ICMA Members Recognized as Some of the Best and Brightest in Government

Four ICMA members were named as finalists in the second annual Route Fifty Navigator Awards competition.

By Kea'erra Wilson | Nov 20, 2017 | BLOG POST

Recipients of the 2017 Route Fifty Navigator Awards were announced during a ceremony on Wednesday, November 15 at The Mint Museum in Charlotte, North Carolina. Four ICMA members were among the 50 individuals and teams named as finalists in the second annual Route Fifty Navigator Awards competition, with one member winning an award in the Next Generation category. The awards honor the best and brightest individuals and teams who work in or collaborate with state, county, and municipal governments throughout the U.S., based on their demonstrated abilities to implement a great idea that improves the communities that they serve.  Nominations were evaluated for their innovation, implementation, and outcomes.  

An ICMA Communications Partner, Route Fifty is a digital news publication from Atlantic Media’s Government Executive Media Group that informs and connects the people and ideas advancing state and local governments nationwide. The four ICMA-related Navigator Award finalists were

  • Stacy Schweikhart, information manager, Kettering, Ohio, won an award in the Next Generation category. Schweikhart was nominated for her mentorship of a nationwide data collection team created to build a database on diversity in local government leadership. The “Diversity Dashboard,” which originated in North Carolina, has now expanded to 10 states and continues to grow.
  • Eric Jones, chief of police, Stockton, California, pushed his city to employ innovative, evidence-based policing strategies, earning him a nomination in the Data and IT Innovation category. In 2012, amid staffing cuts, increasing crime rates, and the city’s bankruptcy, Jones collaborated with the California Department of Justice to develop “Principled Policing,” a strategy designed to increase public trust by emphasizing the fundamental principles of law enforcement and how they must always guide police work. The police department utilized crime analytics software to map, compare, and share crime data from multiple sources resulting in substantial decreases in firearm-related- and property crimes.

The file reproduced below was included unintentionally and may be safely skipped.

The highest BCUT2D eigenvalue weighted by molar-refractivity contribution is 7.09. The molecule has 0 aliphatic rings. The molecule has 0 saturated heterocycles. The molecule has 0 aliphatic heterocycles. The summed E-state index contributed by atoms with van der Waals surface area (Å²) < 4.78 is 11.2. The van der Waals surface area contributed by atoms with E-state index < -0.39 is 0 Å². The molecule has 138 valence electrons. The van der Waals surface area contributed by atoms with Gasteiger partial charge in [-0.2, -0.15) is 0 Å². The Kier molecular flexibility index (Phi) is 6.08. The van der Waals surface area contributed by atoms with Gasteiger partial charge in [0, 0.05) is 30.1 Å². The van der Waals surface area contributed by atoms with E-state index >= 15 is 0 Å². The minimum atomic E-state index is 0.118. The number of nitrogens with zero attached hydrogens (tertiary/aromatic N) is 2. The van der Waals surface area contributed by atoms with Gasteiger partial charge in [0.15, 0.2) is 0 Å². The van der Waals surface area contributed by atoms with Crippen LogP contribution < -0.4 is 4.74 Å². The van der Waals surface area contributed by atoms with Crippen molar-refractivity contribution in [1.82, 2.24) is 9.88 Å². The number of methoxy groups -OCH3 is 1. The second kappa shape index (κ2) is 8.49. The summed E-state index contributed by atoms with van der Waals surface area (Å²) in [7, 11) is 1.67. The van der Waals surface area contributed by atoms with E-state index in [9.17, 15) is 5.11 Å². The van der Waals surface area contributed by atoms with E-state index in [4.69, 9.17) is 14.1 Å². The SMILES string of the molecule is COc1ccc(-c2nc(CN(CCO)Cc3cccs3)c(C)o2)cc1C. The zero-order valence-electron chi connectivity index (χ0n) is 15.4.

• Englewood, Colorado, City Manager Eric Keck, is one of 10 nominations in the State and Local Executive Leadership category. He earned his nomination for implementing a controversial plan to improve fire service delivery in his city through a priority-based budgeting strategy that required fire and emergency services to be contracted out to neighboring Denver. His plan not only freed up $3.3 million of Englewood’s budget, but it also shortened emergency response times, allowed the department to modernize equipment and guarantee compensation parity to transitioning firefighters.
     
  • Darrin Tangeman, chief administrative officer, Pueblo West Metropolitan District, also received a nomination in the Next Generation category for his role in founding the Veterans Local Government Fellowship in Colorado. The fellowship provides opportunities for veterans to jumpstart their post-military careers and utilize their skills and training through positions in local government.  The program has caught the attention of several other organizations, including Route Fifty, and is being considered for replication in other states.

Visit the Route Fifty Navigator Awards website to learn more about the program and the 50 finalists.


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